Having been apart from his team for weeks, Chris Johnson decided to focus on team goals as the first week of the NFL’s regular season commenced.
In a drastic departure from recent seasons, the Tennessee Titans running back made no outrageous prediction in regard to his production.
“My main goal this year is to make it to the playoffs,” he said Monday. “I feel like every player can make their own individual goals but I feel like making it to the playoffs is more important.”
Typically, Johnson lays out his intentions publicly at the start of training camp. There was no such opportunity this year given that he skipped all of camp — and then some — in an attempt to force negotiations on a new contract, which he got late last week.
Two years ago, his desire was to rush for 2,000 yards (he got there). Last season he set his sights on the NFL’s single-season rushing record and potentially 2,500 yards (he did not even get close).
“I’ve been working full speed … Saturday and [Monday],” Johnson said. “Gotta work that way because the game is right around the corner.
“… I’ve just been really focusing on football and trying to get back and learn the playbook at get ready to win some games.”
Monday was Johnson’s second workout since he re-joined the team and everyone involved was optimistic that he would be able to handle a full workload Sunday at Jacksonville.
“I don’t think picking up the offense is going to be a problem for him at all,” coach Mike Munchak said. “He has learned some of the differences already. We all know it’s going to be more of a physical thing. How quickly can he slow the game down to see that it’s blitz pickups or it’s reading the blocking up front.
“… We are not going to sit here and tell you he may only get X amount of carries because it depends how those carries go. Hopefully they are all big runs and he will have less carries.”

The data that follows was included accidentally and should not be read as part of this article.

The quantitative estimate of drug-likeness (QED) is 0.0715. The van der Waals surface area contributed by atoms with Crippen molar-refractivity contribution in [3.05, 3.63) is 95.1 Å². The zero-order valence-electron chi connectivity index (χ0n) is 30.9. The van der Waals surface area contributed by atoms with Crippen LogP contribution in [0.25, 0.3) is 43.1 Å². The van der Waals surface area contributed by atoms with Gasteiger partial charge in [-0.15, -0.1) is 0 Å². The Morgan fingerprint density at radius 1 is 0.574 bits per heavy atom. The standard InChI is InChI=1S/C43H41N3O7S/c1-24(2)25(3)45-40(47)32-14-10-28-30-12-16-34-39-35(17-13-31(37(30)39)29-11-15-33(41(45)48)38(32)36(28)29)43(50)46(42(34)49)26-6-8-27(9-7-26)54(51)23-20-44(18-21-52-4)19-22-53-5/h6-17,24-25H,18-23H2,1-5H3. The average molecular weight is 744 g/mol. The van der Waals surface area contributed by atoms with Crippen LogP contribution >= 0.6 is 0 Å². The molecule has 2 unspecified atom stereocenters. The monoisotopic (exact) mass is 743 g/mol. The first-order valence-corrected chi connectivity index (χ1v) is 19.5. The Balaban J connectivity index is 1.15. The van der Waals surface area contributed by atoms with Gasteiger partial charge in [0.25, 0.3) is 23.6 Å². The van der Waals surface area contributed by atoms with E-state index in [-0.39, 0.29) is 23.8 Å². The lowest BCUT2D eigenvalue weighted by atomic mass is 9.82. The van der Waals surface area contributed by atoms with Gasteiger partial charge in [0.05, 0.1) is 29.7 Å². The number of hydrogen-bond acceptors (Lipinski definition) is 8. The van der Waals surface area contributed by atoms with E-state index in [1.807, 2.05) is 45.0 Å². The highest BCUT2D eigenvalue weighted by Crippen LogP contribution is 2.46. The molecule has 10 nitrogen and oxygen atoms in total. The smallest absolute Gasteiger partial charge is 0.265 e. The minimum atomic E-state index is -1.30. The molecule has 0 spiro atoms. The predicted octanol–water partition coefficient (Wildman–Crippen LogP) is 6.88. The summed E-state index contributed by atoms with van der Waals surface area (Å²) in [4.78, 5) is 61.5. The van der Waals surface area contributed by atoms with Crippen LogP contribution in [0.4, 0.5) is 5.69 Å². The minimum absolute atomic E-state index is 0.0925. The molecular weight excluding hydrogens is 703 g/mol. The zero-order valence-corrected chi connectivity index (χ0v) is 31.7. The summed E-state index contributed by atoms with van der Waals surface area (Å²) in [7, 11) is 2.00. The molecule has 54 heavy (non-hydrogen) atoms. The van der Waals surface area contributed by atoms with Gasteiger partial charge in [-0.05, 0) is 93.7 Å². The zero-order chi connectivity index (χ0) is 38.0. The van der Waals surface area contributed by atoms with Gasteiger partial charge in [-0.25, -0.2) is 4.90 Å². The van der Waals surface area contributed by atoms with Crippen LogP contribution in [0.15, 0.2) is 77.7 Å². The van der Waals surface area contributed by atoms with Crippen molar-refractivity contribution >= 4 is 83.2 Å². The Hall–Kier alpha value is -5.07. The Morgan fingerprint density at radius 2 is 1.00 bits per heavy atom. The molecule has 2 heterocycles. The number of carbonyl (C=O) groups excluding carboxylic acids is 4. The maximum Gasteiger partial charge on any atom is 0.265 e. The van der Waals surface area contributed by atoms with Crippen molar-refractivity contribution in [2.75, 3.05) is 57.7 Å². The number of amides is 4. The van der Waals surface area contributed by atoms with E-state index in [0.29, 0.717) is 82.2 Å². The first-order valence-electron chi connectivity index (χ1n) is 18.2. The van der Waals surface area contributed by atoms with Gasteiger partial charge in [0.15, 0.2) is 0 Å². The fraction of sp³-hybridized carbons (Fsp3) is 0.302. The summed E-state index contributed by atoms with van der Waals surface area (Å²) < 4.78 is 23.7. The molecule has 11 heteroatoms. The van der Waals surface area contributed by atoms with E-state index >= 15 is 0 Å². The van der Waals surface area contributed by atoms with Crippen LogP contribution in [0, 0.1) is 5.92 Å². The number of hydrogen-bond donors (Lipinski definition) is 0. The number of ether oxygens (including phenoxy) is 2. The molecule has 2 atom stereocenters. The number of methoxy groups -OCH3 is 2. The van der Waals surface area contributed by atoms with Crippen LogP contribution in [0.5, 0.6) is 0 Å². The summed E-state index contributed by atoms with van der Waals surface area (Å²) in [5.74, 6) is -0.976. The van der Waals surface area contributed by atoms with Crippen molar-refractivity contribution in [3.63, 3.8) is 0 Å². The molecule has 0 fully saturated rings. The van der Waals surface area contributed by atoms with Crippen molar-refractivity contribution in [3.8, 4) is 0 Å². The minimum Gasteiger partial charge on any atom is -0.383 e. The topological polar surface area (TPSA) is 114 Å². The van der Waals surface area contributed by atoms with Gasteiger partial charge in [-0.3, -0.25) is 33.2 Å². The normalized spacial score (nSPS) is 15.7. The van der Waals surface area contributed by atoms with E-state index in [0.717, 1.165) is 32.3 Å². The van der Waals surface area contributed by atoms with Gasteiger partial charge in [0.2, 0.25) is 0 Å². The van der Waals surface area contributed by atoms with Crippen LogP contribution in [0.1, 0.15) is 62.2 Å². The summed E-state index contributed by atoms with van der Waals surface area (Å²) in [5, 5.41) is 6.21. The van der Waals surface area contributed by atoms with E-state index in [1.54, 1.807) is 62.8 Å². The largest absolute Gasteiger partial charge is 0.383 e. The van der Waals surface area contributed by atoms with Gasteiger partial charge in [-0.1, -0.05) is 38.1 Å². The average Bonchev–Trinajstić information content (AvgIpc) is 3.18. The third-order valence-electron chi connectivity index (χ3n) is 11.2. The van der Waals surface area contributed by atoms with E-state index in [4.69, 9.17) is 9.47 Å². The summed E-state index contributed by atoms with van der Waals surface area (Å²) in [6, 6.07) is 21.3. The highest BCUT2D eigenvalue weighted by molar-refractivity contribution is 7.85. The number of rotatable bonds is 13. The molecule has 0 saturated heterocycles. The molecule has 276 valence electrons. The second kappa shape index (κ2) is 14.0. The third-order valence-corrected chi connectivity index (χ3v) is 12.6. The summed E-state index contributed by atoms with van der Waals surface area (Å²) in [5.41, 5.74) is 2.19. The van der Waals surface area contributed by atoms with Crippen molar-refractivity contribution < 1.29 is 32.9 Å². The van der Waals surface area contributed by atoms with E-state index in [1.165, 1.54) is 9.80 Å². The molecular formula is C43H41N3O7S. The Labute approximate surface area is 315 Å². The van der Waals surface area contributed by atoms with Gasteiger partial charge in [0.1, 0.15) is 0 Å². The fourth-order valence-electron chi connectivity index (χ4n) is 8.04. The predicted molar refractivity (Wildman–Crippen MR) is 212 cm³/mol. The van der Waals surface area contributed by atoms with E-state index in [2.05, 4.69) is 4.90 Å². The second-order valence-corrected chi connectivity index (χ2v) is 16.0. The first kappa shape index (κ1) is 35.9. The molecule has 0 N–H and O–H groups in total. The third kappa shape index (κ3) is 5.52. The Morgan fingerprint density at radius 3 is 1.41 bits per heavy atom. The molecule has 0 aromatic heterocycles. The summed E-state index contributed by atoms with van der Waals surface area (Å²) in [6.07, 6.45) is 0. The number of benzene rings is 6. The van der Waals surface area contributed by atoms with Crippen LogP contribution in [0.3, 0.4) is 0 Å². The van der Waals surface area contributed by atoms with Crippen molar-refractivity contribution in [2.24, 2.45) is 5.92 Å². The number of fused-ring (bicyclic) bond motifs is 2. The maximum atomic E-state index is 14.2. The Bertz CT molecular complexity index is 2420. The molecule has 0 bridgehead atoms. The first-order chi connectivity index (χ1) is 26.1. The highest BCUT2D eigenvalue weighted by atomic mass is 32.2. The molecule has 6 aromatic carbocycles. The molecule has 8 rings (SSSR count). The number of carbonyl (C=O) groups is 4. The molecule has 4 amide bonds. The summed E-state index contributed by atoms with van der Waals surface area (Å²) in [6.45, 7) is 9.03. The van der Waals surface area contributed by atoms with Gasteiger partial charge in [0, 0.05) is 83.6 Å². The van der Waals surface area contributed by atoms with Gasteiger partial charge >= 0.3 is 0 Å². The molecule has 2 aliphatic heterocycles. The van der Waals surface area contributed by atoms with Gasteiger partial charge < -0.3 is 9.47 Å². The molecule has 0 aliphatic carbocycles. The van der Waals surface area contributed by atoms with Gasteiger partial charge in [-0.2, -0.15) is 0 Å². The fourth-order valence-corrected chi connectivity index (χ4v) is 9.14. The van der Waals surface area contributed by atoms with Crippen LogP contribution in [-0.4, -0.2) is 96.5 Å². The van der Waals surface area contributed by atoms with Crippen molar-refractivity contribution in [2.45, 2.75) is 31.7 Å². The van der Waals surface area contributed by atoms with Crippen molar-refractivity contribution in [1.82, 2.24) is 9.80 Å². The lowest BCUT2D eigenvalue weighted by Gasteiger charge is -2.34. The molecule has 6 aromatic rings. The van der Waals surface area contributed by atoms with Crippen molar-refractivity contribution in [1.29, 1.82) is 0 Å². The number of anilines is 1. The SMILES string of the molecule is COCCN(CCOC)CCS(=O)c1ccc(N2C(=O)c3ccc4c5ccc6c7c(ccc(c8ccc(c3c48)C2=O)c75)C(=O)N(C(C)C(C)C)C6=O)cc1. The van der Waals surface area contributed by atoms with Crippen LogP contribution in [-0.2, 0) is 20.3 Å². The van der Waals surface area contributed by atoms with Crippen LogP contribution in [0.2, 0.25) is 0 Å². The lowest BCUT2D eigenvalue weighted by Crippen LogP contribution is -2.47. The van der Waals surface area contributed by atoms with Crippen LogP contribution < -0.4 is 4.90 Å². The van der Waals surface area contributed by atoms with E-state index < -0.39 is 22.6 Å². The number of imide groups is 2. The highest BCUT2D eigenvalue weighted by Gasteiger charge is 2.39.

• Johnson and Johnson: Experience was a leading factor in how the Titans dealt with the four-game suspension given to fullback Ahmard Hall on Saturday. Hall tested positive for a banned stimulant, which he says he used to keep himself awake on a long drive, early in the offseason.
Tennessee traded for Quinn Johnson, a third-year veteran who played 20 games (four starts) with Green Bay over the last two seasons.
“We didn’t want someone who had never played the game before because then maybe you are a little more nervous about how he is going to handle playing a real game for the first time only being with us for nine days or something,” Munchak said. “…We are trying to find a younger guy and he has played in a similar type of offense what they ask him to do in the run game as far as the blocking role.”
Originally a 2009 fifth-round pick by the Packers, Johnson said he unsure why that team agreed to trade him for an undisclosed future draft choice.
“I didn’t ask any questions,” he said. “I just prayed about it and this is where I’m at. … I feel like this is a better situation.
“… I think [Chris Johnson] is a great runner by himself, so I feel I can help him out.”
• Cornerback decision: Munchak said that Jason McCourty would be the starting cornerback opposite Cortland Finnegan. Alterraun Verner would be the third cornerback.
“It’s not necessarily that anyone won anything,” Munchak said. “I think you have those three guys playing at a high level. It just got to where it will start those two and knowing that all three are going to play quite a bit.”
McCourty was the starter early last season before an injury sidelined him for four weeks. He ultimately played 12 games but started only six while Verner logged 12 starts as a rookie.
The two split time with the starters throughout the preseason.
• Practice squad: The Titans filled seven of the eight spots on their practice squad Sunday and relied exclusively on players who were with them in training camp to do so.
Those brought back are as follows: running back Herb Donaldson, guard Ryan Durand, defensive end Pannel Egboh, tight end Cameron Graham, safety Robert Johnson and wide receivers James Kirkendoll and Michael Preston.
The eighth spot remains open.